Skip to Content

Carey Wright will continue to lead Maryland schools, state board announces

The Maryland State Board of Education on Wednesday appointed Carey Wright, a former Mississippi schools chief who started her career in the D.C. region, to serve as the next state superintendent of schools.

Wright, the current interim state superintendent, will be charged with steering the department of education as it implements the Blueprint for Maryland’s Future, a landmark education law that funnels billions into public schools in hopes of making the state’s education system one of the best in the nation.

“Growing up in Maryland and spending a majority of my career in Maryland, I knew how good our schools were, and I also know how much better we can be,” Wright said after the vote.

Joshua Michael, the board member who chaired the search committee, said that 26 people completed an application for the job, but “the board coalesced strongly” around Wright.

Michael — who is also vice president of the state board — added that Wright had “extensive experience as an education leader, both in Maryland and nationally in public schools” and a “track record of championing reform.”

In Maryland, the State Board of Education hires the superintendent, and the governor appoints members to that board. Gov. Wes Moore (D) has so far appointed six people to the 14-member board. Wright was unanimously approved by the state board members present; one member was absent.

Moore said in a news release that Wright’s career in public education has “uniquely prepared her to meet this moment” as the leader of the state education system.

“She is a champion for students, and I’m confident that she is the leader we need to fulfill the promise of creating a world-class public education system for Maryland,” Moore said.

Wright was in October, after former state superintendent of schools Mohammed Choudhury from the board.

An by The Washington Post last year found that several former staffers alleged that Choudhury created a “toxic” work environment that drove out his former lieutenants and dozens of veterans in the education agency. Former employees alleged that he had a pattern of micromanagement that held up important work, and several district leaders quietly expressed confusion about the and other guidance from the department. Choudhury said the former employees could not embrace change.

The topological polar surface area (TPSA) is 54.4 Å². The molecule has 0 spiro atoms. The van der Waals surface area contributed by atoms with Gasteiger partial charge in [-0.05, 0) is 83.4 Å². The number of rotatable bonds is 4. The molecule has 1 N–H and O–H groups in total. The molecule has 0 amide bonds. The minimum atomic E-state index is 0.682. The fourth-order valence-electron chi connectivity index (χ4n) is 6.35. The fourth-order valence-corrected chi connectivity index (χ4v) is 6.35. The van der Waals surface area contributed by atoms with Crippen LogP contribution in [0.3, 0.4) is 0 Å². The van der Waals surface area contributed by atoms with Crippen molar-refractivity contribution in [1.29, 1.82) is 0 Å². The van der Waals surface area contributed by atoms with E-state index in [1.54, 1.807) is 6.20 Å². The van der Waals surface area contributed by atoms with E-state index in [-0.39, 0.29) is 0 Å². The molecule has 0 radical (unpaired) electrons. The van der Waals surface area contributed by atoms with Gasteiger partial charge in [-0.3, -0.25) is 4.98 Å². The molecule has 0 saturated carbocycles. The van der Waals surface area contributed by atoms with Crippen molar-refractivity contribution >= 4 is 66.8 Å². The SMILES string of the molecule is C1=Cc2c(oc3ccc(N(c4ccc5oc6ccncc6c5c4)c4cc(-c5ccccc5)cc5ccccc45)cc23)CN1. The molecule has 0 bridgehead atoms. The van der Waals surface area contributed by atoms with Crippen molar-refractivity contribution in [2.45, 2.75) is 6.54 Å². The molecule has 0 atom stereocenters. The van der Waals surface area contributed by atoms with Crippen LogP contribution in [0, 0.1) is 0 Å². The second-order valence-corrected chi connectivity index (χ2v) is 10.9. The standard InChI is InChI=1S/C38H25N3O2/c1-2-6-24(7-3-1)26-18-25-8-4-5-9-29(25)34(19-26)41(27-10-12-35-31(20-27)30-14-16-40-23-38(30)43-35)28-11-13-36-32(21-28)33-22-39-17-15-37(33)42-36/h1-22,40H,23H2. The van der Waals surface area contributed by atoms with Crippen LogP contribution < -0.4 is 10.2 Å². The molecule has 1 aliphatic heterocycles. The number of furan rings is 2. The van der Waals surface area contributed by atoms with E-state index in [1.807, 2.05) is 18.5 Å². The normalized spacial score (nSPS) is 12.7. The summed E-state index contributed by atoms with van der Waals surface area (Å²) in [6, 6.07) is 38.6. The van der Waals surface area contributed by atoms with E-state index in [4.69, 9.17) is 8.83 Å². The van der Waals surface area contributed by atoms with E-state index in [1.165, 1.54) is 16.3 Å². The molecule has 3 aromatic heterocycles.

Since Choudhury’s departure, Wright has been guiding the state’s education department, which oversees 24 school districts with about 890,000 students enrolled. She was tasked by the state board with developing a literacy policy that would incorporate more elements of the “science of reading,” a methodology that places an emphasis on phonics while teaching kids how to read. The board set a goal of getting Maryland to place among the top 10 states in reading on the fourth- and eighth-grade National Assessment for Educational Progress, or NAEP — a standardized test sometimes called “the gold standard” of student assessment — by 2027.

The state ranked 40th in the nation in fourth grade reading on the. It ranked 25th for eighth graders.

Wright has had success boosting performance. She is known in the education world as the Mississippi superintendent who raised student reading and math performance in a state that for decades .

Wright is a homegrown Maryland educator. She started her career in Prince George’s County Public Schools — the state’s second largest school system. She also served stints within the Howard and Montgomery county school systems, before becoming the chief academic officer and deputy chief for the D.C. Public Schools’ Office of Teaching and Learning.

In 2013, she was named Mississippi’s state superintendent of education. She retired from that post in 2022.

After the vote Wednesday, several board members congratulated Wright.

Share this articleShare

“I think we’re on the right track, and we are so happy to have you,” said Susan Getty, a state board member from Carroll County.

Wright said her goal is to “listen to all voices at all times” and “make Maryland the education destination.” She added she intends to focus on improving literacy at all grade levels.

“I’m energized by this work. This is work I love,” Wright said. “I am committed to doing everything that I can possibly do to improve outcomes for our children.”

She will start her four-year term in Maryland on July 1 at a salary of $360,500.